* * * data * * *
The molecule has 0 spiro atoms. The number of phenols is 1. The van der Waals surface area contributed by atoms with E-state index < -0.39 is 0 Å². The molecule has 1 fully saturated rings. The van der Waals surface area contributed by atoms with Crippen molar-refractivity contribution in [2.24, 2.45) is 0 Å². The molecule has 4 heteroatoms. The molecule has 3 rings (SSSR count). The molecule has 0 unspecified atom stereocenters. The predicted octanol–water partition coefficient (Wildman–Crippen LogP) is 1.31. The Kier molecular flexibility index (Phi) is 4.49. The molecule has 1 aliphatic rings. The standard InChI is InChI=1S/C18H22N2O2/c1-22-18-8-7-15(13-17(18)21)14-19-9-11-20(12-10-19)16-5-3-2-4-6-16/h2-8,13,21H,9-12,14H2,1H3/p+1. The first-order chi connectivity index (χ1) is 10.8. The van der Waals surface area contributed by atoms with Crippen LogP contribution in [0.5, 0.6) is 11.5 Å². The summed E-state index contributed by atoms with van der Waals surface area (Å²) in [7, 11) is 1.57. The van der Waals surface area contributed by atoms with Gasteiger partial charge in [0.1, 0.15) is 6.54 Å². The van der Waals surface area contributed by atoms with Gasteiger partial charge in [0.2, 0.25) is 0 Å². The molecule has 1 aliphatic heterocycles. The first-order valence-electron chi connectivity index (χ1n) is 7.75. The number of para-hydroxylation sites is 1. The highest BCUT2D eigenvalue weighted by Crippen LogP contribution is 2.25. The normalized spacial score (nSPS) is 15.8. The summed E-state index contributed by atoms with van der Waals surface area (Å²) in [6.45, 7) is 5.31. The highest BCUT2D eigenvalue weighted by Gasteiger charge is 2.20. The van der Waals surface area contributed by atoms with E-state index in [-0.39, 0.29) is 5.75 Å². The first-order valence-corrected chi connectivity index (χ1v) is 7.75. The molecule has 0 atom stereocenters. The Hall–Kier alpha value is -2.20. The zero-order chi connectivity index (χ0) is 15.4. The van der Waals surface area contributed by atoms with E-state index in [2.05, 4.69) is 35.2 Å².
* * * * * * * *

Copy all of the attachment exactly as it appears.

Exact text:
The molecule has 0 spiro atoms. The number of phenols is 1. The van der Waals surface area contributed by atoms with E-state index < -0.39 is 0 Å². The molecule has 1 fully saturated rings. The van der Waals surface area contributed by atoms with Crippen molar-refractivity contribution in [2.24, 2.45) is 0 Å². The molecule has 4 heteroatoms. The molecule has 3 rings (SSSR count). The molecule has 0 unspecified atom stereocenters. The predicted octanol–water partition coefficient (Wildman–Crippen LogP) is 1.31. The Kier molecular flexibility index (Phi) is 4.49. The molecule has 1 aliphatic rings. The standard InChI is InChI=1S/C18H22N2O2/c1-22-18-8-7-15(13-17(18)21)14-19-9-11-20(12-10-19)16-5-3-2-4-6-16/h2-8,13,21H,9-12,14H2,1H3/p+1. The first-order chi connectivity index (χ1) is 10.8. The van der Waals surface area contributed by atoms with Crippen LogP contribution in [0.5, 0.6) is 11.5 Å². The summed E-state index contributed by atoms with van der Waals surface area (Å²) in [7, 11) is 1.57. The van der Waals surface area contributed by atoms with Gasteiger partial charge in [0.1, 0.15) is 6.54 Å². The van der Waals surface area contributed by atoms with Gasteiger partial charge in [0.2, 0.25) is 0 Å². The molecule has 1 aliphatic heterocycles. The first-order valence-electron chi connectivity index (χ1n) is 7.75. The number of para-hydroxylation sites is 1. The highest BCUT2D eigenvalue weighted by Crippen LogP contribution is 2.25. The normalized spacial score (nSPS) is 15.8. The summed E-state index contributed by atoms with van der Waals surface area (Å²) in [6.45, 7) is 5.31. The highest BCUT2D eigenvalue weighted by Gasteiger charge is 2.20. The van der Waals surface area contributed by atoms with E-state index in [-0.39, 0.29) is 5.75 Å². The first-order valence-corrected chi connectivity index (χ1v) is 7.75. The molecule has 0 atom stereocenters. The Hall–Kier alpha value is -2.20. The zero-order chi connectivity index (χ0) is 15.4. The van der Waals surface area contributed by atoms with E-state index in [2.05, 4.69) is 35.2 Å².